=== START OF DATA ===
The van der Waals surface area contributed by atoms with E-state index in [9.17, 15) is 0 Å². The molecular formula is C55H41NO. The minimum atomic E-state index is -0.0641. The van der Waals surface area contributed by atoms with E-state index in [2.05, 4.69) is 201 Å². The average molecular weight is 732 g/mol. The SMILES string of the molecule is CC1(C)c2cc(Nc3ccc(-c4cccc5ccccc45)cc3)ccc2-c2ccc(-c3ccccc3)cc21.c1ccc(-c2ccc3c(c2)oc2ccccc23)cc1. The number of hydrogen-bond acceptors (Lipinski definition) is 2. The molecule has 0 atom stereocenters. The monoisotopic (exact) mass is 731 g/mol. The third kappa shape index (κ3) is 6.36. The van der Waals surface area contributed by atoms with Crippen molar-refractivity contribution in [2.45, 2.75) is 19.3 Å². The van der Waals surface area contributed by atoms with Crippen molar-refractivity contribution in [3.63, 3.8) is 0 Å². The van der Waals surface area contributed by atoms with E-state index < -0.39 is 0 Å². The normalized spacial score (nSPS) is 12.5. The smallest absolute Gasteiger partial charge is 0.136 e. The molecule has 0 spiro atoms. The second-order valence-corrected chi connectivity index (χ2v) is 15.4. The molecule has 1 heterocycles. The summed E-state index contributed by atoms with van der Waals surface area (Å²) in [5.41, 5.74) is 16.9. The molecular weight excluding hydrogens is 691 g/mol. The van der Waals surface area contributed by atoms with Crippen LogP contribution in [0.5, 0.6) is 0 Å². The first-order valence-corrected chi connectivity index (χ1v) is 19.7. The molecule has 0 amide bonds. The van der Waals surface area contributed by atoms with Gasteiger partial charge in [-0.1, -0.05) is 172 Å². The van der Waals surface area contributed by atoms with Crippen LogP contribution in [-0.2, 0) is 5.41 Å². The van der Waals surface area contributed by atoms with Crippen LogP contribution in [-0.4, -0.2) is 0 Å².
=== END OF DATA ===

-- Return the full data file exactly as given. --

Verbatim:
The van der Waals surface area contributed by atoms with E-state index in [9.17, 15) is 0 Å². The molecular formula is C55H41NO. The minimum atomic E-state index is -0.0641. The van der Waals surface area contributed by atoms with E-state index in [2.05, 4.69) is 201 Å². The average molecular weight is 732 g/mol. The SMILES string of the molecule is CC1(C)c2cc(Nc3ccc(-c4cccc5ccccc45)cc3)ccc2-c2ccc(-c3ccccc3)cc21.c1ccc(-c2ccc3c(c2)oc2ccccc23)cc1. The number of hydrogen-bond acceptors (Lipinski definition) is 2. The molecule has 0 atom stereocenters. The monoisotopic (exact) mass is 731 g/mol. The third kappa shape index (κ3) is 6.36. The van der Waals surface area contributed by atoms with Crippen molar-refractivity contribution in [2.45, 2.75) is 19.3 Å². The van der Waals surface area contributed by atoms with Crippen molar-refractivity contribution in [3.63, 3.8) is 0 Å². The van der Waals surface area contributed by atoms with E-state index < -0.39 is 0 Å². The normalized spacial score (nSPS) is 12.5. The smallest absolute Gasteiger partial charge is 0.136 e. The molecule has 0 spiro atoms. The second-order valence-corrected chi connectivity index (χ2v) is 15.4. The molecule has 1 heterocycles. The summed E-state index contributed by atoms with van der Waals surface area (Å²) in [5.41, 5.74) is 16.9. The molecular weight excluding hydrogens is 691 g/mol. The van der Waals surface area contributed by atoms with Crippen LogP contribution in [0.5, 0.6) is 0 Å². The first-order valence-corrected chi connectivity index (χ1v) is 19.7. The molecule has 0 amide bonds. The van der Waals surface area contributed by atoms with Gasteiger partial charge in [-0.1, -0.05) is 172 Å². The van der Waals surface area contributed by atoms with Crippen LogP contribution in [-0.2, 0) is 5.41 Å². The van der Waals surface area contributed by atoms with Crippen LogP contribution in [-0.4, -0.2) is 0 Å².